While many have seen echoes of the Cultural Revolution (1966–76) in the repression in today’s Xinjiang, this chapter argues that the more apt analogy to understand today’s campaign, and imagine an end to it, can be found in a better understanding of the 1957 Anti-Rightist Campaign of 1957. The chapter demonstrates that there are three critical parallels with the Anti-Rightist Campaign. First, the Anti-Rightist Campaign was, just like today’s, completely controlled by the party and the government. Second, ethnicity clearly played a major role in the implementation of the Anti-Rightist Campaign in Xinjiang, morphing into a campaign against ‘local nationalism’ that primarily targeted Uyghur cadres and intellectuals. Today, too, Uyghur elites have been targeted for repression with over four hundred Uyghur intellectuals, artists, and businesspeople having been arrested and taken to camps and prisons, accused of being ‘two-faced’ and fomenting separatist ideas. Finally, after the ‘anti-local nationalism’ campaign in Xinjiang ended, the Chinese Communist Party (CCP) did not have to disavow its actions despite its disastrous consequences. The chapter concludes that a similar outcome may in fact take place with respect to the ‘re-education’ campaign in contemporary Xinjiang: once the current leadership of the CCP concludes that ‘re-education’ has served its purposes there is little to suggest that it will face the consequences of even a symbolic reckoning with the injustices imposed on the Uyghur people.
This chapter examines the effect of the mass repression in Xinjiang on the Uyghur diaspora. It begins by noting that since 2016, thousands of Uyghurs living outside China have gradually been unable to make contact with their families, relatives, and friends back in Xinjiang. The chapter argues that this prolonged loss of communication has created tremendous effects on everyday life of Uyghur diaspora communities. Drawing upon the theory of collective trauma, the chapter provides an investigation of three dimensions of collective trauma: psychological, family, and social. The data used for this study come from semi-structured interviews with individuals selected from the Uyghur diaspora communities living in Turkey, Canada, the US, Australia, and Europe.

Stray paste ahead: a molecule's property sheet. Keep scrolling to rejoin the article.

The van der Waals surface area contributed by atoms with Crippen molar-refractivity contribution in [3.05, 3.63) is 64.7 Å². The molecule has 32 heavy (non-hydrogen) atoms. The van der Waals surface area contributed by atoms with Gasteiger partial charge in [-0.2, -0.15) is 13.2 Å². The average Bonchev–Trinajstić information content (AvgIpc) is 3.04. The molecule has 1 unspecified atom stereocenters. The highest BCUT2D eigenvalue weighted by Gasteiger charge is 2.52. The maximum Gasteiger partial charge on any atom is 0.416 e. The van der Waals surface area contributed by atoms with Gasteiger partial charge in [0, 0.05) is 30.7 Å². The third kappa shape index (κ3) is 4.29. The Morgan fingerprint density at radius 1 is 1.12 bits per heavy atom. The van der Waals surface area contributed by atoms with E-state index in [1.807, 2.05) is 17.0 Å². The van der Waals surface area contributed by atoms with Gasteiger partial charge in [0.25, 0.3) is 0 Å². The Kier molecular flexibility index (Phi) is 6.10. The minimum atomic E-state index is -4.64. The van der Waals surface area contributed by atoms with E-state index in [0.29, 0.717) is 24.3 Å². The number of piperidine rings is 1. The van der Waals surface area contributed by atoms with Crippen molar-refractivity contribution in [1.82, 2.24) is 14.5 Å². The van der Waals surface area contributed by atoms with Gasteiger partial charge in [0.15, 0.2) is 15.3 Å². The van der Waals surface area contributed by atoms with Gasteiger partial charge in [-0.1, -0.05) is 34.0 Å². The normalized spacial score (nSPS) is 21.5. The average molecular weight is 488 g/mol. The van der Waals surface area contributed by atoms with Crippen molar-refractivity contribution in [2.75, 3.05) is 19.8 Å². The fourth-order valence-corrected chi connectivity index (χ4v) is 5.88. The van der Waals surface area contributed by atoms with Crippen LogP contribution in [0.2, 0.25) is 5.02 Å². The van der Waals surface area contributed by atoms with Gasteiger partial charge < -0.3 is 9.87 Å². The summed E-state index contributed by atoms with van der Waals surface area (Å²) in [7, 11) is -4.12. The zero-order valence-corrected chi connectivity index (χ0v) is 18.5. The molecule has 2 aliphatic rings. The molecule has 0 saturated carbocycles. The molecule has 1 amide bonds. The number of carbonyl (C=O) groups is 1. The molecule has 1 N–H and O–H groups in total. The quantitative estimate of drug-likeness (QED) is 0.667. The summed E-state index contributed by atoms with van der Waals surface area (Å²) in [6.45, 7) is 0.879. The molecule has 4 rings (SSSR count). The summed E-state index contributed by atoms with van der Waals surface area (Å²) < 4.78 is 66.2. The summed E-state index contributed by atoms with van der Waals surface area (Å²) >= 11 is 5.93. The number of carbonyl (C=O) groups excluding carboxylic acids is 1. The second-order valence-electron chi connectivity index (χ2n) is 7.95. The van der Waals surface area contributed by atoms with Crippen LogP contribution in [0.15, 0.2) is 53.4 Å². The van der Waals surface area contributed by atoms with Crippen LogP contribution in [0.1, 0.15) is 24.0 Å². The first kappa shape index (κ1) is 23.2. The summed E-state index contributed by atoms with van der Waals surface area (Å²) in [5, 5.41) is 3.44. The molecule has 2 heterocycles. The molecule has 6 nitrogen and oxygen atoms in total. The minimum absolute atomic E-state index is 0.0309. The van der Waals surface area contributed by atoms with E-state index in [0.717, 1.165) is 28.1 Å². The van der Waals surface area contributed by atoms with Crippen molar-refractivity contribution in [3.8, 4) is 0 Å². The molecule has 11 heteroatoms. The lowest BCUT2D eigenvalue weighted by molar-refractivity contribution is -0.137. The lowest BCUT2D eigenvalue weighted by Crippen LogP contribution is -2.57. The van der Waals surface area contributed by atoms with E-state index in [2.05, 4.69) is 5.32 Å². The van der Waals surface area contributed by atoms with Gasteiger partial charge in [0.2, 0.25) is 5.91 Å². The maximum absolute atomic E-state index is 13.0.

This chapter undertakes two major tasks. First, it attempts to provide a conceptual entry-point into exploring the Xinjiang emergency. It does so by arguing that the trajectory of the party-state’s governance of the Xinjiang Uyghur Autonomous Region (XUAR) has been profoundly shaped by dynamics of colonialism, settler colonialism, and associated state-building that have provided the bases for a transition towards cultural genocide in the XUAR as a means of resolving China’s ‘Xinjiang problem’. Second, the chapter then provides an overview of the structure of and individual contributions to this volume.
This chapter, through an examination of the destruction of Old Kashgar via the Kashgar Dangerous House Reform Programme (KDHRP), demonstrates the ‘creeping’ nature of cultural genocide in Xinjiang. It argues that the KDHRP was undergirded by desires of social control and social engineering aimed at perceived ‘deviant’ Uyghurs, with the ultimate goal being the purposeful destruction and eradication of Uyghur culture in the Uyghur heartland. Moreover, some of the measures taken under the KDHRP in fact paved the way for the increased surveillance, social control, and the mass incarceration of Uyghurs that has escalated under the presidency of Xi Jinping and the regional leadership of Chen Quanguo. The chapter concludes that the KDHRP can be seen as a building block within a pattern of social engineering across the Xinjiang Uyghur Autonomous Region (XUAR) that amounts to creeping genocide through its consistent deployment of dehumanizing collective labels such as being ‘backwards’ and a ‘terrorist collective’ to the Uyghur population.